• Hi Rachel. I don’t think it’s about saying “no autistic children have imagination”, it’s about evidence of autism in a young child (as I replied more extensively about to Bill’s comment). In the same way that evidence of lack of empathy in some autistic people is not the same as saying they don’t have empathy. But observations of difference – even if only external ones – help parents and professionals pick up on the potential of autism being present, and that is important.

      I also take huge joy in the real world – I think reality is much more beautiful and fascinating than fiction. I align with that beautiful quote by Douglas Adams: “Isn’t it enough to see that a garden is beautiful without having to believe that there are fairies at the bottom of it too?”

  7. Hugs all around! How lovely that in sharing this beautiful family moment you have offered insight on the world of imagination. Who would have thought that your autistic son would reach out to others via his own imagination. Beautiful!

  8. HI

    My name is Lynette Louise (Tsara’s mom). I work Internationally with Autism, raised children out of autism and healed my own sensory peculiarities. I have written a book called MIRACLES ARE MADE:A Real Life Guide To Autism … not that any of that matters just that I wanted you to know who was speak-writing.
    On the subject of imagination and social skills I personally think the DSM IV (and V) should be re-written. In my experience many of autistic children (regardless of location on the spectrum) have a good deal of imagination and social connectedness. In fact some of the children I work with merely play with toys in an imaginary way (for example using stuffed animals as monsters or acting out fairy-tales). However they play the same game over and over for an months or even years. In addition for every child who shuns social contact there is one who over- indulges. These children are socially driven though not socially adept.
    fact seems to be: its a spectrum disorder with many different presentations of itself.
    I think the important thing is to celebrate all forward motion wherever it is found and not worry too much about the exact science of diagnosis. So yes, hurray for the helmet.
    Bill I want to share a thought. No one will ever describe autism in a way that matches you. You will have your own recipe and thus your own take on where the challenges lie. Thank you for sharing.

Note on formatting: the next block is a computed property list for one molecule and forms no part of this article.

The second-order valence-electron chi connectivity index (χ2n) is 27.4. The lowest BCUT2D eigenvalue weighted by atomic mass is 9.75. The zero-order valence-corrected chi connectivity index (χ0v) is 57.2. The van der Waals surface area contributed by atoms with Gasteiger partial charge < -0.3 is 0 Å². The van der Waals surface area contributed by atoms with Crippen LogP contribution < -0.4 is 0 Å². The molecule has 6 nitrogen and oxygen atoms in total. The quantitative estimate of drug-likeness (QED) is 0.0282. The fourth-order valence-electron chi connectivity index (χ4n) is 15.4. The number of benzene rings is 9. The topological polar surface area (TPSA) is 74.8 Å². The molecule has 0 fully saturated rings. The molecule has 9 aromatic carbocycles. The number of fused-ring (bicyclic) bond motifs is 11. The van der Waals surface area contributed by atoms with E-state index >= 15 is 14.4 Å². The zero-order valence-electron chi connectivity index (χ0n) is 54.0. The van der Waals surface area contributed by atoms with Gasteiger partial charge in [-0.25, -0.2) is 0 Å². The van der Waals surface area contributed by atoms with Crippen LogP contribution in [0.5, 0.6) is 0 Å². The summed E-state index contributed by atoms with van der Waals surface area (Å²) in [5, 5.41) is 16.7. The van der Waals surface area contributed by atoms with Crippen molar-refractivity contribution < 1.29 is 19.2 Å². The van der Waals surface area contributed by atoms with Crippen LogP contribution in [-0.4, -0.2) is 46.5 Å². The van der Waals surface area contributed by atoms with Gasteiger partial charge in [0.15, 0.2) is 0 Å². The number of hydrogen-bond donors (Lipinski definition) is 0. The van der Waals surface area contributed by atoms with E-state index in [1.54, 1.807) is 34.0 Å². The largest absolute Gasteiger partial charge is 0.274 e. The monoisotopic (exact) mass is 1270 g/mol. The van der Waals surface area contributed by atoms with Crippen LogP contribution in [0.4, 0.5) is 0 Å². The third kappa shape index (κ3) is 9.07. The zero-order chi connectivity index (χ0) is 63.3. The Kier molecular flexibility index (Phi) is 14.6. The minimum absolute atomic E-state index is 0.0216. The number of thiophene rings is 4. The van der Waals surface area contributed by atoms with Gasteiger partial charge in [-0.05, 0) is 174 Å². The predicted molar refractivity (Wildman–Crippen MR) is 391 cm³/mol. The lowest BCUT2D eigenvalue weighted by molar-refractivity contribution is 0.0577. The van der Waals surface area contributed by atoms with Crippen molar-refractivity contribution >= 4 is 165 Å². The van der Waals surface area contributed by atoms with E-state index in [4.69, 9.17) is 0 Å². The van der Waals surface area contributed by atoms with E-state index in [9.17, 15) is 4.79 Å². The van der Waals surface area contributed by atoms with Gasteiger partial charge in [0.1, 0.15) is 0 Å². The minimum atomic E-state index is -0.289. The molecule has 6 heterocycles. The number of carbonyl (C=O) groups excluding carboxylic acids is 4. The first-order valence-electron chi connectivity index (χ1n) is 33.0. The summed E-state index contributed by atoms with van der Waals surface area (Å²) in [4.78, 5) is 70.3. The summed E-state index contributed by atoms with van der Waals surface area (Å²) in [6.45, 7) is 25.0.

It is merely in order to try and find solutions that people feel the need to ‘describe’ the problem. But unfortunately if they describe ASD with all its nuances accurately it will just sound like ‘everybody’ and no funds will be allocated and no one will get help.

    By the way: I always remembered voices while the faces got lost 🙂

    Its a fun world of sensory specialness and strange coping skills we live in.


  9. Aspergirl Maybe says:

    I really appreciate your writing this post and opening up this conversation in the comments as well. I actually have a number of different thoughts swirling around in response to it and think there are actually a number of different topics that have arisen out of the discussion, but I do want to say how glad I am to hear that your son is making progress in this area.

    I sort of think it comes down to the issue of perspective taking, and that what people call imaginative or pretend play is the common way that children show their ability to do this. My son is less able to see things from another perspective than I am, probably because of a combination of the way our neurology differs along with my longer years of experience, but he is far more imaginative by nature than I have ever been.

    With regard to our children, it is impossible to know what skills and abilities are simply delayed and will develop later versus what things will always be different from what is considered typical. That is true for every child, but of course the amount of delay and difference shines the spotlight on kids with autism – good so that we can be aware of the need to instruct and inform them in ways that they can take in, and not so good when it keeps us comparing them to an ideal.

    I am by no means saying that you are doing that – simply that it is a common trap. I think celebrating every step forward is a wonderful and positive thing!

    • Thanks for adding your thoughts Aspergirl Maybe 🙂

      And yes, for me this is primarily a chance to take joy in the expansion of his awareness and abilities and interests, though of course shared in the context of an autistic child overcoming certain challenges. I think sometimes when we as parents take joy in such things, that people with ASD view it as a veiled attack on them or even on our own children – as if they are lesser or less valued for their challenges. It can be upsetting sometimes when a parent says “look what my son can do, how awesome!” to have to then deal with replies along the lines of “stop celebrating it, your celebration offends me”. So often I try to build in caveats to offend unintended offence or clarify what is being celebrated, but I got the impression from some of the replies I got here that I did a poor job of relaying that in the post itself.

      Add to all that the problems with precisely explaining what is meant by the traid of impairments and imaginative / pretend play, and the discussion can get quite messy.

      I do enjoy the chance provided by people’s comments to explore related discussions, not least of all because it provides subjects and discussions for future posts!